EU news and policy debates across languages


Hungarians accuse Orbán of stealing their pension money


Hungarians accuse Orbán of stealing their pension money

Viktor Orba?n [EPP/Flickr]

Hungarian Tamas Merei believes his government is going to take away the €20,000 he has in his pension pot.

“This is theft,” the 39-year-old software developer said as he marched with about 3,000 other protesters to parliament on the banks of the Danube this week to protest against Prime Minister Viktor Orbán’s planned changes to pension fund rules.

Orbán’s government denies it is stealing anyone’s pension, but the proposal is one of a flurry of financial policies that have critics accusing him of trampling on property rights and economic freedoms to fill up state coffers.

In the past few weeks, the government has proposed a tax on Internet traffic that brought about 100,000 people onto the street in protest; it has put through a tax increase that a German-owned broadcaster says is designed to force it out; and it introduced new levies that foreign supermarkets say discriminate against them.

>> Read: Hungary will shelve Internet tax plan for now, Orbán says

>> Read: Foreign supermarket chains threatened by Hungary

Before Orbán came to power, Hungary had a hybrid pension system, with some funds kept in the state system, while a part of savers’ pension pots was kept in private funds. Employers and workers made mandatory contributions to both.

Soon after he was elected in 2010, Orbán’s government ended mandatory payments into the private funds and nationalised most of the money they contained. That effectively allowed the government to take €9.6 billion in private pension assets. Poland has since made a similar change to its pension system.

Economists and investors were alarmed at the Hungarian move, but the government softened the impact. It said savers could choose to stay in the private funds, although the mandatory contributions would not go to them.

About 60,000 people stayed in the funds. The change the government has now submitted to parliament is that the funds will be closed down, and their assets absorbed into the state pension system, unless at least 70% of savers are paying membership fees to the private funds each month.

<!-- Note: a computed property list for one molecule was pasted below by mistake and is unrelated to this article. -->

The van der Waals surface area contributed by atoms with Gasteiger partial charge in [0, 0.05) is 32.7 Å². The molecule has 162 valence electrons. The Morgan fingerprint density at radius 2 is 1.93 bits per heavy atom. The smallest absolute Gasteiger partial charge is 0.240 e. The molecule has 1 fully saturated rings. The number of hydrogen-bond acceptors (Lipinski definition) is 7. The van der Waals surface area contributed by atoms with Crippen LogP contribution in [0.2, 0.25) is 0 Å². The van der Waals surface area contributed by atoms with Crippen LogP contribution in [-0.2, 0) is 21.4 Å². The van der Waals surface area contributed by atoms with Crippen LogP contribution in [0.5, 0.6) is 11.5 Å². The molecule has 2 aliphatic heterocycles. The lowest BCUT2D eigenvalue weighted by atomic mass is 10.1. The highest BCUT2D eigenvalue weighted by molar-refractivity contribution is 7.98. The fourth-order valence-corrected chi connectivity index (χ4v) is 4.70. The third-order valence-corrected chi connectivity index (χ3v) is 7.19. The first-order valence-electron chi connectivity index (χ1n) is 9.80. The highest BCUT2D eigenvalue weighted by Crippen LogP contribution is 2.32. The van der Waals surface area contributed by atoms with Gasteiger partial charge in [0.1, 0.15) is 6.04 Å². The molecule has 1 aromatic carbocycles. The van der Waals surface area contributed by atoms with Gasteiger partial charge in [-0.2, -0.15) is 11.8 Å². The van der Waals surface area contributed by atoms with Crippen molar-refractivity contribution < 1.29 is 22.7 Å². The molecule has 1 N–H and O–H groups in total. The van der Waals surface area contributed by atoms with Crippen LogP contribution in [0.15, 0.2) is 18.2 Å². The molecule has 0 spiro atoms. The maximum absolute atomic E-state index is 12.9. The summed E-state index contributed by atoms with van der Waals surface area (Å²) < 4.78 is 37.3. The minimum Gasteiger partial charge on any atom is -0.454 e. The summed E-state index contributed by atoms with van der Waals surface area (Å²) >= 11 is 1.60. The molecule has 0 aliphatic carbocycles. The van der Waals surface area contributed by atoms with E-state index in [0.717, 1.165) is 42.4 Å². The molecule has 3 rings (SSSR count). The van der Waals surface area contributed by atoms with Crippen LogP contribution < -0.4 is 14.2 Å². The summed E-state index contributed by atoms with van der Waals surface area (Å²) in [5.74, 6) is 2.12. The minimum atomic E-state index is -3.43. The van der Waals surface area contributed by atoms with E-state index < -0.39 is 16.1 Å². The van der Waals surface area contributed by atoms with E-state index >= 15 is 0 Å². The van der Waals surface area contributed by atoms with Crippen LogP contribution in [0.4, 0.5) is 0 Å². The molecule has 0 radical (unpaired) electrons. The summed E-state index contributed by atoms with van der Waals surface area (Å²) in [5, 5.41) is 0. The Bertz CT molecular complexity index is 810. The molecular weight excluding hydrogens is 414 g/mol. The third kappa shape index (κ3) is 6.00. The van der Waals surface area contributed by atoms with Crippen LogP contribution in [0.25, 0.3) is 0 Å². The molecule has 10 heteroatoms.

At the moment, only around 10% pay those monthly fees, meaning that the funds would have to close, according to Horizont, the biggest private fund in Hungary.


The private funds between them have about 200 billion forints (€650 million) in assets, Horizont says.

Economy Minister Mihály Varga told public radio that people were “foolish” to suggest the government was stealing pensions.

Government spokesman Zoltán Kovács said that, legally, the pension pots affected belonged to the state, not the savers.

“This is an illusion of having their own money,” he said.

The government did not want the money for the budget, he said, adding that it had to act to protect savers who risked seeing their pensions shrink to nothing because new contributions are not going in.

According to Péter Krekó, director of the Political Capital Institute think tank, that is a cynical argument used to mask the government’s real motivation. “Essentially it is about plugging budget holes with this money,” he said.

The numbers affected by the pension change are too small to mount a big protest movement and in any case Orbán’s grip on power is firm. He was re-elected in April in a landslide, and the left-wing opposition is in chaos.

The protesters say they do not trust the government to pay out the full amount when they retire and fear the money will just disappear into the budget.

Zoltán Vajda, a businessman with three young daughters, has 3.5 million forints (€11,000) in private pension funds.

“These are my last savings,” he told protesters in front of parliament. “The representatives are about to adopt a law that will likely cause our last investments to vanish.”


Hungarian Prime Minister Viktor Orbán, leader of the Fidesz party (EPP-affiliated), has clashed repeatedly with the European Union and foreign investors over his unorthodox policies.

In the past four years, Orbán's policies have included a nationalisation of private pension funds, "crisis taxes" on big business, and a relief scheme for mortgage holders for which the banks, mostly foreign-owned, had to pay.

His policies helped Hungary emerge from recession, but some economists say Orbán may have scared off the kind of investment Hungary needs for long-term growth.

Orbán has stated that Europe has "shot itself in foot" by imposing sanctions on Russia, and that he would seek support from other EU countries to improve relations with Moscow.

>> Read: Hungary's Orbán wants warmer EU-Russia ties to boost business